A substance called a refrigerant carries the heat from one area to another. Basically, here’s how it works:
The compressor in your outdoor unit will change the gaseous refrigerant into a high temperature, high-pressure gas. As that gas flows through the outdoor coil, it loses heat. That makes the refrigerant condense into a high temperature, high pressure liquid that flows through copper tubing into the evaporator coil located in your fan coil unit or attached to your furnace.
At that point, the liquid refrigerant is allowed to expand, turning the liquid refrigerant into a low temperature, low pressure gas. The gas then absorbs heat from the air circulating in your home’s ductwork, leaving it full of cooler air to be distributed throughout the house. Meanwhile, the low temperature, low pressure refrigerant gas returns to the compressor to begin the cycle all over again.
While your air conditioner or heat pump cools the air, it also dehumidifies it. That’s because warm air passing over the indoor evaporator coil cannot hold as much moisture as it carried at a higher temperature, before it was cooled. The extra moisture condenses on the outside of the coils and is carried away through a drain. The process is similar to what happens on a hot, humid day, when condensed moisture beads up on the outside of a glass of cold lemonade.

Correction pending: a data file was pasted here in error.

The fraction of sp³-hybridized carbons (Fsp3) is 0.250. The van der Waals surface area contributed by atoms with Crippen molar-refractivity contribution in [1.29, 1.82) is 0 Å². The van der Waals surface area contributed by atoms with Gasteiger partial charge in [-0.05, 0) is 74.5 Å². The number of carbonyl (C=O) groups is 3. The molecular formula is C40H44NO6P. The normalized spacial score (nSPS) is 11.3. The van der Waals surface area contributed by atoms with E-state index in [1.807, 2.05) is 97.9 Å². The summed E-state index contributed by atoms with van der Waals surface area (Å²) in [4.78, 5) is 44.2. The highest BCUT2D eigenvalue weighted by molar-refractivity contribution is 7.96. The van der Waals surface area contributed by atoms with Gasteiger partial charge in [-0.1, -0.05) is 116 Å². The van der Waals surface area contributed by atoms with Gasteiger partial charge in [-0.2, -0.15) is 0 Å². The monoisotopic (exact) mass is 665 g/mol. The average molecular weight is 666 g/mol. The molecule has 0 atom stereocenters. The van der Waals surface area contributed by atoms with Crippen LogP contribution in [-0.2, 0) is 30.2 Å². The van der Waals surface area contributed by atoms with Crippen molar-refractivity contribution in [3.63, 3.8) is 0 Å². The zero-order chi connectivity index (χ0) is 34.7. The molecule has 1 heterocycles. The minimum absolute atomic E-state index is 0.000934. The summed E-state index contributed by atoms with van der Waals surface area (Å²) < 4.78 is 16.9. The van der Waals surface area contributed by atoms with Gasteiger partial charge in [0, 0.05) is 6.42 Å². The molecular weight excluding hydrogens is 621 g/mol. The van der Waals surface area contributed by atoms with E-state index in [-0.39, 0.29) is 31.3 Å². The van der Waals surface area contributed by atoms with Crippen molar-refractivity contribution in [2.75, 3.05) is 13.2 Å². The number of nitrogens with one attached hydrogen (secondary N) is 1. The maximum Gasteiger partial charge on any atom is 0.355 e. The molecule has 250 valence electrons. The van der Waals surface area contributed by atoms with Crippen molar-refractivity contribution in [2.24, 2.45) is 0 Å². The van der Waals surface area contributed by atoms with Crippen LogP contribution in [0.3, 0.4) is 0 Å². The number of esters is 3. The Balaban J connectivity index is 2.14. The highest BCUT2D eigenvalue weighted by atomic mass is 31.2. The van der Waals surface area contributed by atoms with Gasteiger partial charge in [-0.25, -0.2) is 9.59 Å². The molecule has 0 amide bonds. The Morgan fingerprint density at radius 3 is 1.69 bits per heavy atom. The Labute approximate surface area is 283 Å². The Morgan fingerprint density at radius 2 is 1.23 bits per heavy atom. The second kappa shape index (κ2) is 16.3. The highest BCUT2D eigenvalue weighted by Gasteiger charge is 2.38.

The same process works in reverse in a heat pump during the winter. The heat pump takes heat out of the outside air – or out of the ground, if you have a geothermal heat pump – and it moves that heat inside, where it is transferred from the evaporator coil to the air circulating through your home.
That’s not a typographical error, by the way- the heat pump moves heat from outside to warm your home, even on a cold day. That’s because “cold” is a relative term. Air as cold as 30 degrees still contains a great deal of heat – the temperature at which air no longer carries any heat is well below -200 degrees Fahrenheit. A heat pump’s heat exchanger can squeeze heat out of cold air, then transfer that heat into your home with the help of a fan which circulates the warm air through your ducts.
Heat pumps are often installed with back-up electric resistance heat or a furnace to handle heating requirements when more heat is needed than the heat pump can efficiently extract from the air.
Information Provided by Consumer Energy Center